Blog, Walk In Tubs
10 Tips to Help Make Bathing Safer
Ella’s Bubbles offers tips and recommendations for increasing bathing safety for those affected by mobility difficulties.
Bathing can be very dangerous for seniors and people suffering from loss of mobility. In fact, nearly 80 percent of falls at home occur in the bathroom for seniors 65 and older, according to The National Council of Aging. Ella’s Bubbles has been in the business of making bathing safer since 2005, manufacturing or distributing walk-in tubs and bath accessories. Following these tips may help decrease the risk of suffering from major falls and injuries.
1. Install grab bars
Grab bars designed to support weight are a necessity for seniors with poor balance and people with mobility difficulties. These bars are best for those who still have good enough upper-body strength to grip the bar while standing up and moving around. Bars should be installed in locations that can aid in getting in and out of the tub and are easy to reach.
2. Install a walk-in bathtub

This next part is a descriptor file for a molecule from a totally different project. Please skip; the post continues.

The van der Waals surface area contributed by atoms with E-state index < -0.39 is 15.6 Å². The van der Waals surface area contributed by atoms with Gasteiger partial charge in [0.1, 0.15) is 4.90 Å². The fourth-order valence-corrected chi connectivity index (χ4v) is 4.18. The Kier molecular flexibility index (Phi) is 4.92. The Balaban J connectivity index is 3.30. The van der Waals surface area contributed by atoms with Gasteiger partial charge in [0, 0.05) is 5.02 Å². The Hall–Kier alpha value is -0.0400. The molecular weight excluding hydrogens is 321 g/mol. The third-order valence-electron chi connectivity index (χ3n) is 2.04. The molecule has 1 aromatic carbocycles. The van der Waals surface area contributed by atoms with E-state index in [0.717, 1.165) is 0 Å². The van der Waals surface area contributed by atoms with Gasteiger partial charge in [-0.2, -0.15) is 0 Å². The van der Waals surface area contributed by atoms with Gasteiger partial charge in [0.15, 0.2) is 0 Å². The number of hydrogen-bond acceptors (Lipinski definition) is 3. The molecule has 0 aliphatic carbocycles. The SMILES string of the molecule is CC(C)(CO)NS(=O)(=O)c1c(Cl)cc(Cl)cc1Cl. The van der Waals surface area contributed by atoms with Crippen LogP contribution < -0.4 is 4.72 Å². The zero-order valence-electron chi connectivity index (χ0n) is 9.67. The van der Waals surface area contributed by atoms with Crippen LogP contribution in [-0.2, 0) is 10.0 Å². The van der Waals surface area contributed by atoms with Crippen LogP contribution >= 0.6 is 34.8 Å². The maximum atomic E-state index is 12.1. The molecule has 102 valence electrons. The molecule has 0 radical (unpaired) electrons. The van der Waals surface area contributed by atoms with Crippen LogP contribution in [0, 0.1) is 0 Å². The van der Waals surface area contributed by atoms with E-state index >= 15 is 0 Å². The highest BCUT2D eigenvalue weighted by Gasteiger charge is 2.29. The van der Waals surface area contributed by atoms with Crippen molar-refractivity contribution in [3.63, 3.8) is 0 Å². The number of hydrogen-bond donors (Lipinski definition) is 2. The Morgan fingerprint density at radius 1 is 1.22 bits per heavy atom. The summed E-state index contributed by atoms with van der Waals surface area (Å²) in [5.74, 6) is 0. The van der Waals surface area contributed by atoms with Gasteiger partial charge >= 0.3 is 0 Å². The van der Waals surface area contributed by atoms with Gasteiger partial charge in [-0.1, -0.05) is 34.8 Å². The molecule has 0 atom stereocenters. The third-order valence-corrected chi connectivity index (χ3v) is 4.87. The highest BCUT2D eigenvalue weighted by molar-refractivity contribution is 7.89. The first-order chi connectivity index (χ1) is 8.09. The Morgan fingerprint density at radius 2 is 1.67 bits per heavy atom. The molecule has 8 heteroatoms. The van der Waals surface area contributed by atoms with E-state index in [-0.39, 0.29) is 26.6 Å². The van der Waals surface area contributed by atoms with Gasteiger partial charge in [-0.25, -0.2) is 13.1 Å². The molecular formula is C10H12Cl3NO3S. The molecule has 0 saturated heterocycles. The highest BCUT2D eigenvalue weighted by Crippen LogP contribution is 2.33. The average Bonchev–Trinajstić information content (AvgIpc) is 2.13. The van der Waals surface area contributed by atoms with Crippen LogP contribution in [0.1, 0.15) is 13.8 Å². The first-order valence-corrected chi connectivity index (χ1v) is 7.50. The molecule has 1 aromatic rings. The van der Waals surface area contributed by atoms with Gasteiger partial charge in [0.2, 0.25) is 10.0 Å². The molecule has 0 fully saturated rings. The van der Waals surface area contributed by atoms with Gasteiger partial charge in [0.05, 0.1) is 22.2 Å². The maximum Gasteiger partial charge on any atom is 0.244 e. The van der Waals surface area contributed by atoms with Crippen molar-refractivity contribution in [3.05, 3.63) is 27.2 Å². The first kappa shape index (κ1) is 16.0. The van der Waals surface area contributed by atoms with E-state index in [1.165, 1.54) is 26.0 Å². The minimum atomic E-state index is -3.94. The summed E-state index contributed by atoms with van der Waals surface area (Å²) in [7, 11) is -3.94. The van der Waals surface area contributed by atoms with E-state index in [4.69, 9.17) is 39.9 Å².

Walk-in tubs are quickly becoming the standard for safer and more comfortable bathing. Equipped with removable swinging doors and constructed from high grade acrylic with textured slip resistant floors, walk-in tubs not only make bathing safer, they also make it incredibly comfortable. Unlike shower chairs and transfer benches, walk-in tubs allow bathers to sit submerged in warm water as they relax.
3. Use an accessible shower stall with a slide-in transfer bench
Accessible shower stall transfer benches are a great way to lower the risks of slip and falls while using the shower to bathe, and make it so that seniors do not have to sit on the tub floor, which can make standing up very difficult. Accessible shower stalls with benches are great for accommodating the use of a wheelchair, since there is no barrier or a very low barrier to enter the stall. This can help those with mobility issues with entering the stall and exiting after bathing.
4. Place non-slip mats on floors